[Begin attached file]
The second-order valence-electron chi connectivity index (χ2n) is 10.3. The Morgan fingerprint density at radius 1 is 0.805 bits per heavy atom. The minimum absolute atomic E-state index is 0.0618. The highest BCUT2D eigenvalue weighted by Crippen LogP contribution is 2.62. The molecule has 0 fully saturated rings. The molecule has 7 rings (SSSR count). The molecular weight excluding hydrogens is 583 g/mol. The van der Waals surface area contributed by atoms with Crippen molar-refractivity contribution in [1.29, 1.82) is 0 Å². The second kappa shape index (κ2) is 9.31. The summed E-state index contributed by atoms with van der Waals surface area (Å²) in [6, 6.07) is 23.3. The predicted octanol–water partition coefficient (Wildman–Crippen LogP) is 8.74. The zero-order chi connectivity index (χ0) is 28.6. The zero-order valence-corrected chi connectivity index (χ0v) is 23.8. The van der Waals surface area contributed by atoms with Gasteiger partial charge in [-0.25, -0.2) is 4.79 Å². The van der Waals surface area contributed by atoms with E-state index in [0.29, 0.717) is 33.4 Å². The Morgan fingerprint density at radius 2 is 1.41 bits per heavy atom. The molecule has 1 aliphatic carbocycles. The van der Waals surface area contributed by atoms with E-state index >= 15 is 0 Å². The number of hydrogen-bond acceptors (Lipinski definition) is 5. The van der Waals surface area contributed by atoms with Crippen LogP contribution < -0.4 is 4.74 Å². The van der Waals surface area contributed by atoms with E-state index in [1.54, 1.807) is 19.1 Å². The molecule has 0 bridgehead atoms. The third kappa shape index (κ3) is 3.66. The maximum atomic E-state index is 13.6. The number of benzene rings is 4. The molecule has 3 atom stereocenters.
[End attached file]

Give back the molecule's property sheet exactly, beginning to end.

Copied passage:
The second-order valence-electron chi connectivity index (χ2n) is 10.3. The Morgan fingerprint density at radius 1 is 0.805 bits per heavy atom. The minimum absolute atomic E-state index is 0.0618. The highest BCUT2D eigenvalue weighted by Crippen LogP contribution is 2.62. The molecule has 0 fully saturated rings. The molecule has 7 rings (SSSR count). The molecular weight excluding hydrogens is 583 g/mol. The van der Waals surface area contributed by atoms with Crippen molar-refractivity contribution in [1.29, 1.82) is 0 Å². The second kappa shape index (κ2) is 9.31. The summed E-state index contributed by atoms with van der Waals surface area (Å²) in [6, 6.07) is 23.3. The predicted octanol–water partition coefficient (Wildman–Crippen LogP) is 8.74. The zero-order chi connectivity index (χ0) is 28.6. The zero-order valence-corrected chi connectivity index (χ0v) is 23.8. The van der Waals surface area contributed by atoms with Gasteiger partial charge in [-0.25, -0.2) is 4.79 Å². The van der Waals surface area contributed by atoms with E-state index in [0.29, 0.717) is 33.4 Å². The Morgan fingerprint density at radius 2 is 1.41 bits per heavy atom. The molecule has 1 aliphatic carbocycles. The van der Waals surface area contributed by atoms with E-state index >= 15 is 0 Å². The number of hydrogen-bond acceptors (Lipinski definition) is 5. The van der Waals surface area contributed by atoms with Crippen LogP contribution < -0.4 is 4.74 Å². The van der Waals surface area contributed by atoms with E-state index in [1.54, 1.807) is 19.1 Å². The molecule has 0 bridgehead atoms. The third kappa shape index (κ3) is 3.66. The maximum atomic E-state index is 13.6. The number of benzene rings is 4. The molecule has 3 atom stereocenters.